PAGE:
Photonic application project could benefit food industry
Aston University is set to develop new applications of optical frequency technology that could benefit the food industry, as well as other industries.
Based in the University’s Aston Institute of Photonic Technologies (AIPT), the project will explore new optical frequency comb (OFC) technology, which is a particular kind of light that acts as a precise optical ruler to measure exact frequencies of light.
The Aston University team, led by Professor Sergei Turitsyn, Director of Aston Institute of Photonic Technologies, will both develop novel advanced OFC technologies and explore feasibility of the developed methods in several fields of major practical importance. For example, within the food supply chain and agricultural technology they can be used to prevent contamination by detecting toxic or noxious substances.
Other applications of OFC technologies include high-speed optical communications, monitoring greenhouse gases concentration outdoors, gas concentrations in industrial settings, optical sensing and many other applications across many industrial sectors.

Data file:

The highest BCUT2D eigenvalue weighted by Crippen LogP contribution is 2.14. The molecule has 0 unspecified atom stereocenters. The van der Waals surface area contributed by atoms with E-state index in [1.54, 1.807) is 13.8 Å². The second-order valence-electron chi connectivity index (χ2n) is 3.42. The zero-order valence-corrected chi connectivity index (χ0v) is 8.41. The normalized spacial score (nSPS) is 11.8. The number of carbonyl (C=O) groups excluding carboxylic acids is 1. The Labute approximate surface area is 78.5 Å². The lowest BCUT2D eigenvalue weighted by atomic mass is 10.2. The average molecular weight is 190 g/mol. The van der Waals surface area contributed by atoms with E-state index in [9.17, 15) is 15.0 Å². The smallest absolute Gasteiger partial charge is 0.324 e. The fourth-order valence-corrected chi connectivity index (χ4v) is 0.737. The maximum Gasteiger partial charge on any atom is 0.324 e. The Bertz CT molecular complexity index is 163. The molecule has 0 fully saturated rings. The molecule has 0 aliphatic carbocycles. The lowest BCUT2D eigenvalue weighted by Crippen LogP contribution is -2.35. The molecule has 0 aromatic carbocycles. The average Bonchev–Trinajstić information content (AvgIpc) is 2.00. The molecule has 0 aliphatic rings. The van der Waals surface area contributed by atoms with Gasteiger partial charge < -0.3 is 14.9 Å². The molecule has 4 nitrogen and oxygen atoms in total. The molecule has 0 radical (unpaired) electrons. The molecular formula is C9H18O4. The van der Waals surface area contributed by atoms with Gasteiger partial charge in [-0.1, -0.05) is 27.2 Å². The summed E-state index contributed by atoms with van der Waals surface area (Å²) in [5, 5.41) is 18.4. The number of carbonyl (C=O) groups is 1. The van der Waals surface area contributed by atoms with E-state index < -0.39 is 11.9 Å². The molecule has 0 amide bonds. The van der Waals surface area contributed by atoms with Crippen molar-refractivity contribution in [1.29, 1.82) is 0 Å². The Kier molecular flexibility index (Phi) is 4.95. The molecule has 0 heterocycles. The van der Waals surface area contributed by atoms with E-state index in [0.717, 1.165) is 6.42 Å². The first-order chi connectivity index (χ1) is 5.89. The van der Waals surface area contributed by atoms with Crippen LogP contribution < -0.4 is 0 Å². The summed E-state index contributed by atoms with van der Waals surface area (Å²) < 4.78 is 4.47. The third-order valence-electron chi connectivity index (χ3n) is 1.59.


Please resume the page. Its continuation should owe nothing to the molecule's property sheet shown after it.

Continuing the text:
This project is in partnership with two French universities, the University of Nice Sophia Antipolis and the University of Lille. It has the ambitious goal to revolutionise high-speed, high-resolution spectroscopy by developing a new family of light sources with improved robustness, performance and versatility to allow for wider adoption in a wide range of different fields.
The project aims to overcome barriers to the existing technology and develop new advanced methods with a research program spanning from new concepts and designs to demonstrations of practical applications of frequency combs including metrology, telecommunications, gas sensing and sensing for the food industry.
The project has received £1.6m investment from the Engineering and Physical Sciences Research Council (EPSRC), part of UK Research and Innovation (UKRI).
Professor Turitsyn said: “We are happy to receive this EPSRC award that will allow us, together with the two French academic centres, both to advance frequency comb technology exploiting new nonlinear science concepts and immediately apply developed technology to highly important practical problems.”
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